25. ProQuest-Dissertation Database
  26. http://www.cityu.edu.hk/searc/WP36_02_PasukBaker.pdf Pasuk Phongpaichit & Chris Baker, "The Only Good Populist is a Rich Populist: Thaksin Shinawatra and Thailand's Democracy, October 2002
  27. http://tri333.exteen.com/ Transcript of an interview between Thaksin Shinawatra and Cheeptham Khamwisit (Thai: ชีพธรรม คำวิเศษณ์) on the Thaiventure.com program on FM 102 radio station
  28. http://www.thaksin.net/life.html Personal background from personal website
  29. http://72.14.209.104/search?q=cache:CBYv64_bKegJ:www.jobtopgun.com/profile/searchprofile%3Fid_emp%3D255+%22Advanced+Info+Service%22+%22telephone+services+using+900+MHz%22&hl=en&gl=us&ct=clnk&cd=1&client=firefox-a Google Cache of a JobTopGun profile of AIS's corporate milestones
  30. News: Thaksin Shinawatra-a biography. Bangkok Post. unknown.
  31. News: Thai govt pins border hopes on soaps. The Nation. May 25, 2002.
  32. http://news.bbc.co.uk/1/hi/business/3700199.stm Billionaire hopes to score Liverpool deal
  33. UBC 2004 Annual Report, page 8
  34. http://www.ais.co.th/eng/company/adc.htm List of subsidiaries from the AIS website
  35. http://www.ais.co.th/eng/company/ AIS corporate website
  36. DTAC, Milestones 2002-1990
  37. http://www.ais.co.th/eng/company/ AIS corporate website
  38. Bangkok Post, Shinawatra University, founded by ex-PM, falls on hard times, 23 July 2007
  39. http://www.asiaweek.com/asiaweek/magazine/nations/0,8782,98445,00.html Taming The Media: Allegations of political interference cast a cloud over Thaksin's incoming administration
  40. http://www.aseanfocus.com/asiananalysis/article.cfm?articleID=99 The Television Business, Democracy and The Army
  41. Asia Times, Grumbles, revelations of a Thai coup maker, 22 December 2006
  42. http://www.pathfinder.com/asiaweek/96/0524/nat12.html Thailand: Double Trouble For the PM: A parliamentary vote splits the government coalition
  43. http://www.pathfinder.com/asiaweek/97/1010/nat2.html Pressure from below: Supporters of the new, improved Constitution now have to help turn words into action
  44. http://www.msutoday.msu.edu/news/index.php3?article=14Oct2004-8 MSU alumni, friends, honored for outstanding achievements: Purachai Piumsombun of Bangkok, Thailand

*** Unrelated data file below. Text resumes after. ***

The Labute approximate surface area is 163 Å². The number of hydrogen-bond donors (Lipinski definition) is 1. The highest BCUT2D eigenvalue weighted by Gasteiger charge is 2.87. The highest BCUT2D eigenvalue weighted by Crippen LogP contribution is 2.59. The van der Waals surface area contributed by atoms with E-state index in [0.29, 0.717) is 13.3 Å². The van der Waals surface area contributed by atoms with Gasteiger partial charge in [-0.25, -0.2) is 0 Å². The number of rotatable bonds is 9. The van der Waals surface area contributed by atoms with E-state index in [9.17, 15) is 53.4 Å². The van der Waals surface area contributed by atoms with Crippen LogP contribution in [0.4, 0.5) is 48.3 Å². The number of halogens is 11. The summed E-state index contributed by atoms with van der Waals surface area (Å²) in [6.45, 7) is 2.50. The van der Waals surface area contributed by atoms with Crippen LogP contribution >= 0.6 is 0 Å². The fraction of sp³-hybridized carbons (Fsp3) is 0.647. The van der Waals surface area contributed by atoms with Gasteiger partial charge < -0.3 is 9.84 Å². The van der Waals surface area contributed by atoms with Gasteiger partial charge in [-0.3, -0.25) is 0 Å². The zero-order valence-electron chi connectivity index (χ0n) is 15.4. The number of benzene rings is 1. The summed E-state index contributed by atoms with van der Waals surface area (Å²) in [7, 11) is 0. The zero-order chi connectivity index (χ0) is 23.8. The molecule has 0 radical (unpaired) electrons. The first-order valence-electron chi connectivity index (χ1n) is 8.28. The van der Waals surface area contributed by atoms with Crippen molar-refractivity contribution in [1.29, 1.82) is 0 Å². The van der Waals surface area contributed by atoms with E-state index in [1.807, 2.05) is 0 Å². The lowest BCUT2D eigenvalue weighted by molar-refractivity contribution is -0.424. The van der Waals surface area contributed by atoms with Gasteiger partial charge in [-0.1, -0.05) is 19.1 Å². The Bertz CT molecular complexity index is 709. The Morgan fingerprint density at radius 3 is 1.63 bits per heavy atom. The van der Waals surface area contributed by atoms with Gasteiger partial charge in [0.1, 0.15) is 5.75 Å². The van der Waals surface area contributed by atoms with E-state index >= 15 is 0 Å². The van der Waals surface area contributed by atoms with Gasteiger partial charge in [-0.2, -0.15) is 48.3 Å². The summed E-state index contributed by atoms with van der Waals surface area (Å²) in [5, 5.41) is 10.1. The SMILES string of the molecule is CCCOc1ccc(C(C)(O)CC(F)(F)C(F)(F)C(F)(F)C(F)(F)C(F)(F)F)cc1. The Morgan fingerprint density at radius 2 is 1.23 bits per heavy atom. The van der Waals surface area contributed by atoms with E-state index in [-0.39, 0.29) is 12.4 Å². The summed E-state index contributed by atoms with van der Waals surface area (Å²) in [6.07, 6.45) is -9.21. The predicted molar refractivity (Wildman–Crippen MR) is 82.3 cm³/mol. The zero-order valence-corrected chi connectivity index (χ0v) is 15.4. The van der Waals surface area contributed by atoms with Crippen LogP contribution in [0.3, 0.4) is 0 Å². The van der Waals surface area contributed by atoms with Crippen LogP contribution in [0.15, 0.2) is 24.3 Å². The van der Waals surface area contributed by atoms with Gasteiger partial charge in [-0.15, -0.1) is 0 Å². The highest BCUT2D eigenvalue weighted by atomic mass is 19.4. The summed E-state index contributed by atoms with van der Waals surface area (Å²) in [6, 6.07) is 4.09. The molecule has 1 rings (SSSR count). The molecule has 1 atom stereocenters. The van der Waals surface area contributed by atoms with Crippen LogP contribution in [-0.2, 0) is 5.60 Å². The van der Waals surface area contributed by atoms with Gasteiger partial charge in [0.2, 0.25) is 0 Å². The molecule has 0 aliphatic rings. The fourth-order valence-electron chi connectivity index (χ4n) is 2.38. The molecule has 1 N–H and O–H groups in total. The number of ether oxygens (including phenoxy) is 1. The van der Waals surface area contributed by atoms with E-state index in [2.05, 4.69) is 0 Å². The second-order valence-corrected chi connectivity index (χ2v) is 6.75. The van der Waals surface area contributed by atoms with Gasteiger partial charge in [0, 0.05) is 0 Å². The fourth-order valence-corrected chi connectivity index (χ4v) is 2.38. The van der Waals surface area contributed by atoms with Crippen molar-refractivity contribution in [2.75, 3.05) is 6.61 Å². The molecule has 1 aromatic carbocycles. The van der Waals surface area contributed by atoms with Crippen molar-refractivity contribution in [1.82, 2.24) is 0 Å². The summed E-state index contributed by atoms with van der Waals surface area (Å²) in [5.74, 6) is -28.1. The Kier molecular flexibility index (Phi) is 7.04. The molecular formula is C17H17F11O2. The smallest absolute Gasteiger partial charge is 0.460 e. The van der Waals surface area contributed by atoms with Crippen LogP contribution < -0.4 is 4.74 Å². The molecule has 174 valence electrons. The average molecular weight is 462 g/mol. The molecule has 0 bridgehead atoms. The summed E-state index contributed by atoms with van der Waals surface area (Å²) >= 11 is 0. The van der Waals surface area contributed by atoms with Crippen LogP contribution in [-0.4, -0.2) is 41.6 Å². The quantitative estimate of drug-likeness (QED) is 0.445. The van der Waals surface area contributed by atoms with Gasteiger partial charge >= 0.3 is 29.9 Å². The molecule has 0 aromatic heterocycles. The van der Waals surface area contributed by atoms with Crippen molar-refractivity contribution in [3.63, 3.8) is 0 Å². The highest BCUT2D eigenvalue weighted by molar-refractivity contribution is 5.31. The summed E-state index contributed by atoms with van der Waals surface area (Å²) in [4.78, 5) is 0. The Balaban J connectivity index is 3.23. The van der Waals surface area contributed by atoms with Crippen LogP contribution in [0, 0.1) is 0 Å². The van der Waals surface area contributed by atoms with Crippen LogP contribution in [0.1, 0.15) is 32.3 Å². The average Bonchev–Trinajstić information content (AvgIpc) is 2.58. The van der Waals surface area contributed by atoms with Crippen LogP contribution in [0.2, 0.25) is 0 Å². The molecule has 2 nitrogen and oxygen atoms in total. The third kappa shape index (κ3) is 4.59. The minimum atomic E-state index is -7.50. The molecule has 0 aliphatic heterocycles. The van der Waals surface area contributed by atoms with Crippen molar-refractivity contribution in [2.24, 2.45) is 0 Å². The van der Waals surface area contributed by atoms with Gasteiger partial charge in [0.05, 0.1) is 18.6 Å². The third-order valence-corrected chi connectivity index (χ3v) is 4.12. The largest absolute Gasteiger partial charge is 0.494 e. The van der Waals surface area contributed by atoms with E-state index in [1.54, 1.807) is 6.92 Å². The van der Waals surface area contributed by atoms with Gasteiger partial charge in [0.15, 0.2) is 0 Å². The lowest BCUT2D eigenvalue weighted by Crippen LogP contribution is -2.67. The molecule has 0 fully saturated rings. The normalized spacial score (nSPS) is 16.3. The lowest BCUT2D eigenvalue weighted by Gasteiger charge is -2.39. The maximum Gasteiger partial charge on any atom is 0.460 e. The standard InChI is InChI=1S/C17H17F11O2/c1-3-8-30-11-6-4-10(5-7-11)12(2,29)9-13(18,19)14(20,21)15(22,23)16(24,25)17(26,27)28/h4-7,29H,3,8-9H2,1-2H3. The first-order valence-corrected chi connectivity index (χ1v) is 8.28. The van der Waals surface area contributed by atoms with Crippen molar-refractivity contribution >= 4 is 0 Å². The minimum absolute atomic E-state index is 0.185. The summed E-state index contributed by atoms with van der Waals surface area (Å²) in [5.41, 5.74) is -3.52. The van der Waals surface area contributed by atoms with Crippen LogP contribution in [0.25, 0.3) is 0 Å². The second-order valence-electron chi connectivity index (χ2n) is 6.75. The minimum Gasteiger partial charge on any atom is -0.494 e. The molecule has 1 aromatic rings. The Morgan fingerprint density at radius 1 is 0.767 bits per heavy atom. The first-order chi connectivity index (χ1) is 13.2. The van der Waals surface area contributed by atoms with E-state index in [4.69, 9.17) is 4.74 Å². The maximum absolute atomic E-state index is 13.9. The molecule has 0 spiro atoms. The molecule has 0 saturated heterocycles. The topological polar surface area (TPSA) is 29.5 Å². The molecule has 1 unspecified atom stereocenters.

45. Aurel Croissant and Jörn Dosch, Old Wine in New Bottlenecks? Elections in Thailand under the 1997 Constitution. Leeds East Asia Papers no. 63 (Leeds: University of Leeds, 2001), page 16
  46. Asian Development Bank, Asian Development Outlook 2006: Thailand
  47. The Nation, Public debt end-Sept falls to 41.28% of GDP, 17 November 2006
  48. World Bank, Thailand Economic Monitor, October 2003
  49. The Nation, Black Tuesday: Did the BOT overreact?, 25 December 2006
  50. http://www.nationmultimedia.com/2006/03/30/business/business_30000503.php TDRI ECONOMISTS: Thaksinomics 'not a driver of growth'
  51. The Nation, Forget the apologies, let the PM rebuild democracy, 5 October 2006
  52. The Nation, "Ministry suspends lottery sales", 18 November 2006
  53. News: Studying Abroad: Students find Germany challenging. The Nation. July 20, 2005.
  54. News: Thaksin to visit students when he is unemployed. The Nation. July 17, 2006.
  55. http://www.responsiblegambling.org/articles/Intoxicated_thailand_losing_billions_to_lottery_study.pdf "Intoxicated" Thailand losing billions to lottery: study
  56. The Nation, Justice permanent secretary to seek abolition of jackpot price of Govt lottery, 5 October 2006
  57. The Nation, Lotteries move lacks understanding, 3 May 2007
  58. The Nation, Activists call for MCOT delisting, 24 November 2006
  59. The Nation, Thaksin-era corruption'cost state Bt400 bn', 2 October 2006
  60. Asia Sentinel, Thailand's Thaksin Freeze Out, 14 June 2007
  61. News: Dual-track system. Unknown. Bangkok Post.
  62. News: Bt30 health scheme still lacks funds, says official. The Nation. July 14, 2006.
  63. News: Thaksin lauds his own achievements. Bangkok Post. Unknown.
  64. http://www.bernama.com.my/bernama/v3/news.php?id=201904 85 Bogus Doctors Arrested In Thailand Last Year
  65. http://www.thaiwebsites.com/medical-tourism-thailand.asp First International Trade Exhibition and Conference on Medical Tourism, Spa and Wellness Industries, in Bangkok, March 20-23 2008
  66. The Nation, Bt30 health fee may be scrapped, 14 October 2006
  67. http://data.unaids.org/pub/Report/2006/2006_country_progress_report_thailand_en.pdf Follow-up to the declaration of commitment on HIV/AIDS (UNGASS)
  68. News: Public Health at Risk: A US Free Trade Agreement could threaten access to medicines in Thailand. The Oxford Committee for Famine Relief (Oxfam).
  69. Web site: The War on Drugs, HIV/AIDS, and Violations of Human Rights in Thailand. Beginning in February 2003, the Thaksin government instructed police and local officials that persons charged with drug offenses should be considered “security threats” and dealt with in a “ruthless” and “severe” manner. The result of the initial three-month phase of this campaign was some 2,275 extrajudicial killings. Human Rights Watch.
  70. http://query.nytimes.com/gst/fullpage.html?res=9405E7DF1038F93BA35757C0A9659C8B63 "A Wave of Drug Killings Is Linked to Thai Police"
  71. [Amnesty International]
  72. [Human Rights Watch]
  73. http://stopthedrugwar.org/chronicle/275/thailandwar.shtml "Thailand War on Drugs Turns Murderous, 600 Killed This Month Human Rights Groups Denounce Death Squads, Executions"